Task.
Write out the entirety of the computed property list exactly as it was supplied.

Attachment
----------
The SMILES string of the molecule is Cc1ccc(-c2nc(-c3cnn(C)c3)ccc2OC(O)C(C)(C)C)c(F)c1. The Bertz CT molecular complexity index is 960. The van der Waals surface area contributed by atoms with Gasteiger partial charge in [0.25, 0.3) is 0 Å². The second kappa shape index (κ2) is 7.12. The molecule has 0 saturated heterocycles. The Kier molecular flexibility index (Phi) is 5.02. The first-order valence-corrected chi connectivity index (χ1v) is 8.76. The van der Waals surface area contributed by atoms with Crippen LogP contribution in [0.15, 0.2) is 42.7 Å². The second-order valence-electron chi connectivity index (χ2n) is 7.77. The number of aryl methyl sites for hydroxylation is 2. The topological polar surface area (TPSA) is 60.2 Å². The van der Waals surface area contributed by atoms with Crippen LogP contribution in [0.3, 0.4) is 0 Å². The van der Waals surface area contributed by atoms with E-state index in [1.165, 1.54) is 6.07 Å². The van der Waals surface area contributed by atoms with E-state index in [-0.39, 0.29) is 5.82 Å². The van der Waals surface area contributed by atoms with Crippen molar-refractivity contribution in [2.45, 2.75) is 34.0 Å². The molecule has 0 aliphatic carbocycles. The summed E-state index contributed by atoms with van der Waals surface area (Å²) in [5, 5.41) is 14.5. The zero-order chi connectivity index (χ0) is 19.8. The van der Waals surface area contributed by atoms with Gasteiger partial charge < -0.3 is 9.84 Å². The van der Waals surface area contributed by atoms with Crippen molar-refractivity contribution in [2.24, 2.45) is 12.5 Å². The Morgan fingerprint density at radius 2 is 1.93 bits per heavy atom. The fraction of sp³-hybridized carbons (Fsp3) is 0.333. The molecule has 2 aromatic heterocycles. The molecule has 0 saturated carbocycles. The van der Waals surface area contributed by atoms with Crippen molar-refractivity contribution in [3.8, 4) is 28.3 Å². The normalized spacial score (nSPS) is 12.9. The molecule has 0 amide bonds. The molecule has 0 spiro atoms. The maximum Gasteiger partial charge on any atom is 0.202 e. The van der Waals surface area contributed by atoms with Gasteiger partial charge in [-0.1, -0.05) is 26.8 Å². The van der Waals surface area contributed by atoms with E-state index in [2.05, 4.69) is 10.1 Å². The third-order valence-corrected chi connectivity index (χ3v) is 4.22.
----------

The SMILES string of the molecule is Cc1ccc(-c2nc(-c3cnn(C)c3)ccc2OC(O)C(C)(C)C)c(F)c1. The Bertz CT molecular complexity index is 960. The van der Waals surface area contributed by atoms with Gasteiger partial charge in [0.25, 0.3) is 0 Å². The second kappa shape index (κ2) is 7.12. The molecule has 0 saturated heterocycles. The Kier molecular flexibility index (Phi) is 5.02. The first-order valence-corrected chi connectivity index (χ1v) is 8.76. The van der Waals surface area contributed by atoms with Crippen LogP contribution in [0.15, 0.2) is 42.7 Å². The second-order valence-electron chi connectivity index (χ2n) is 7.77. The number of aryl methyl sites for hydroxylation is 2. The topological polar surface area (TPSA) is 60.2 Å². The van der Waals surface area contributed by atoms with Crippen LogP contribution in [0.3, 0.4) is 0 Å². The van der Waals surface area contributed by atoms with E-state index in [1.165, 1.54) is 6.07 Å². The van der Waals surface area contributed by atoms with E-state index in [-0.39, 0.29) is 5.82 Å². The van der Waals surface area contributed by atoms with Crippen molar-refractivity contribution in [2.45, 2.75) is 34.0 Å². The molecule has 0 aliphatic carbocycles. The summed E-state index contributed by atoms with van der Waals surface area (Å²) in [5, 5.41) is 14.5. The zero-order chi connectivity index (χ0) is 19.8. The van der Waals surface area contributed by atoms with Gasteiger partial charge < -0.3 is 9.84 Å². The van der Waals surface area contributed by atoms with Crippen molar-refractivity contribution in [2.24, 2.45) is 12.5 Å². The Morgan fingerprint density at radius 2 is 1.93 bits per heavy atom. The fraction of sp³-hybridized carbons (Fsp3) is 0.333. The molecule has 2 aromatic heterocycles. The molecule has 0 saturated carbocycles. The van der Waals surface area contributed by atoms with Crippen molar-refractivity contribution in [3.8, 4) is 28.3 Å². The normalized spacial score (nSPS) is 12.9. The molecule has 0 amide bonds. The molecule has 0 spiro atoms. The maximum Gasteiger partial charge on any atom is 0.202 e. The van der Waals surface area contributed by atoms with Gasteiger partial charge in [-0.1, -0.05) is 26.8 Å². The van der Waals surface area contributed by atoms with E-state index in [2.05, 4.69) is 10.1 Å². The third-order valence-corrected chi connectivity index (χ3v) is 4.22.